Focusing on the investigative units in the Naval Services, a group of highly trained military detectives and skilled veteran field agents work on cases involving the government and military. The true strength of the "NCIS" shows are the charismatic, tough central characters in Harmon, Bakula, O'Donnell, and Lachey. Even when the stories start to strain believability, the prowess of their leads and ensemble casts make it work in slick and dramatic fashion. The main series, "NCIS" aired its 19th season in 2021, with lead star Mark Harmon exiting the series midway, and Katrina Law being promoted to series regular. But despite the change, the series and franchise continues to entertain — with the latest spinoff, set in Hawaii, just beginning its run.


The show that birthed the entire "NCIS" franchise, "JAG" is often overlooked today, now largely living in the shadow of its bigger, younger sibling. But in its day, "JAG" was one of the premier courtroom dramas on television, and focused more on the legal side of the Naval investigation crew than "NCIS." Just think of "JAG" as an episodic TV version of the Tom Cruise classic "A Few Good Men."

Led by JAG Corp members Harmon Rabb Jr. and Meg Austin as Naval officers in the Judge Advocate General's office in Washington, D.C. (and later relocated to an office in Virginia), each episode saw the prosecution or defense of Naval officers involved in criminal cases across the country. Its military theme gave it a flavor distinct from the likes of "Law & Order," and while it debuted to tepid ratings, it soon became one of the most successful dramas of the decade. After its first season, "JAG" actually switched networks when NBC dropped it due to low ratings. CBS picked it up, where it was it became a powerhouse of prime time programming, with the series regularly beating NBC hits like "Mad About You" and "Home Improvement" after the move.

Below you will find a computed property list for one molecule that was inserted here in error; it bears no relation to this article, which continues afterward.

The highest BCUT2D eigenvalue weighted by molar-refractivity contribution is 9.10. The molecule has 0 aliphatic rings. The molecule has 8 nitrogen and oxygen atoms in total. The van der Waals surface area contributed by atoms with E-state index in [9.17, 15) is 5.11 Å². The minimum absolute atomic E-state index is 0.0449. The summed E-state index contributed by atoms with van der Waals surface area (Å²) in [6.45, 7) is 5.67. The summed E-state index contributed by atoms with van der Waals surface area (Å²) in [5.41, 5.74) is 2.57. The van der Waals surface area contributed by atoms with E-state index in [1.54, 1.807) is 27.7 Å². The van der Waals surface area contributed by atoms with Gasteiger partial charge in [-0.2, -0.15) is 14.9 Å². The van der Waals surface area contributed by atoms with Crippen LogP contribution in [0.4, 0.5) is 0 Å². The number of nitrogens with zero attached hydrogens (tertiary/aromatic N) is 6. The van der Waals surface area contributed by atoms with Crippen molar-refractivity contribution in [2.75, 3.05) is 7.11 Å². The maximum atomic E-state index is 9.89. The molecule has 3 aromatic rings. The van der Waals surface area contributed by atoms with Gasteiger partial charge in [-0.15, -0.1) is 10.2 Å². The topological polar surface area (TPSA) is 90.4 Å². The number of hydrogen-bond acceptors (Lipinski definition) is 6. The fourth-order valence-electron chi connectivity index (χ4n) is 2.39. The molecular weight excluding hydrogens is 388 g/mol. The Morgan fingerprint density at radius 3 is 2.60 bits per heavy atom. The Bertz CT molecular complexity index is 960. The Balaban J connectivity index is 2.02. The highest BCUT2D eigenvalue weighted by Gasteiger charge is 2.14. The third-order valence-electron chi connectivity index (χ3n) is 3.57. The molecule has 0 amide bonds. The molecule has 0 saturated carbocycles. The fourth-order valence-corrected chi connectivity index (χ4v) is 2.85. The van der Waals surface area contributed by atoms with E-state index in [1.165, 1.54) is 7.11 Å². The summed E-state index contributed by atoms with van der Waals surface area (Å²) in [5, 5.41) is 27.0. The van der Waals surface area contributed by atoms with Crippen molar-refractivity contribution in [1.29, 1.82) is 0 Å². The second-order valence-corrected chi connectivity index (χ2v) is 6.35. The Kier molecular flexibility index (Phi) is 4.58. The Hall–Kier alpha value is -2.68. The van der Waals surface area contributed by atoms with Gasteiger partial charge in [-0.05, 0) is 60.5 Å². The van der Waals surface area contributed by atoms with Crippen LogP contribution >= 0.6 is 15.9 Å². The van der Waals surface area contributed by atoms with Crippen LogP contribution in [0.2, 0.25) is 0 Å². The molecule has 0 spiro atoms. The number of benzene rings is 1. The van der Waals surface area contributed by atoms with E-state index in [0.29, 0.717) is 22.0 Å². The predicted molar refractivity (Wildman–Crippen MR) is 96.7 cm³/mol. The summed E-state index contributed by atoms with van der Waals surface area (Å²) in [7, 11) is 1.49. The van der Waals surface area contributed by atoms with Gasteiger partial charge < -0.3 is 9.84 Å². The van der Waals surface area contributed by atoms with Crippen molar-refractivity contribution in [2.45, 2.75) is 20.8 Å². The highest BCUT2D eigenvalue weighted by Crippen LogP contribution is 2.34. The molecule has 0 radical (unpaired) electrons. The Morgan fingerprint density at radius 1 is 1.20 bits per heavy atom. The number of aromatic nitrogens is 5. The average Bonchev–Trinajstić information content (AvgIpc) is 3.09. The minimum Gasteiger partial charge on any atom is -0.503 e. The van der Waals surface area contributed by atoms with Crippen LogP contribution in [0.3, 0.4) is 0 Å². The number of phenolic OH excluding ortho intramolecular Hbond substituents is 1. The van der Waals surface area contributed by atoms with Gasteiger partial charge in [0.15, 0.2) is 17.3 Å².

A groundbreaking TV series for its unceasing willingness to push the envelope, Stephen Bochco's "NYPD Blue" expanded the scope of prime time police procedurals and changed forever what dramas were capable of on the small screen. The series garnered attention and controversy for its regular use of formerly forbidden (but borderline) curse words, taboo subject matter, partial nudity, and infamously became the first network show to use the dreaded "S-word" in prime time. And while it's true that it showcased more sex and violence than most audiences were used to in the early '90s, what really made it such a landmark series was the intensity of its storytelling. Following in the footsteps of Bochco's own "Hillstreet Blues," the cop drama starring Dennis Franz became an icon by putting their cop characters into dark and serious stories with a profound dose of realism. "NYPD Blue" wasn't a show about flawless officers saving the day and stopping the crooks, it was a show about real people who had to deal with the real problems that come from policing America's biggest metropolis.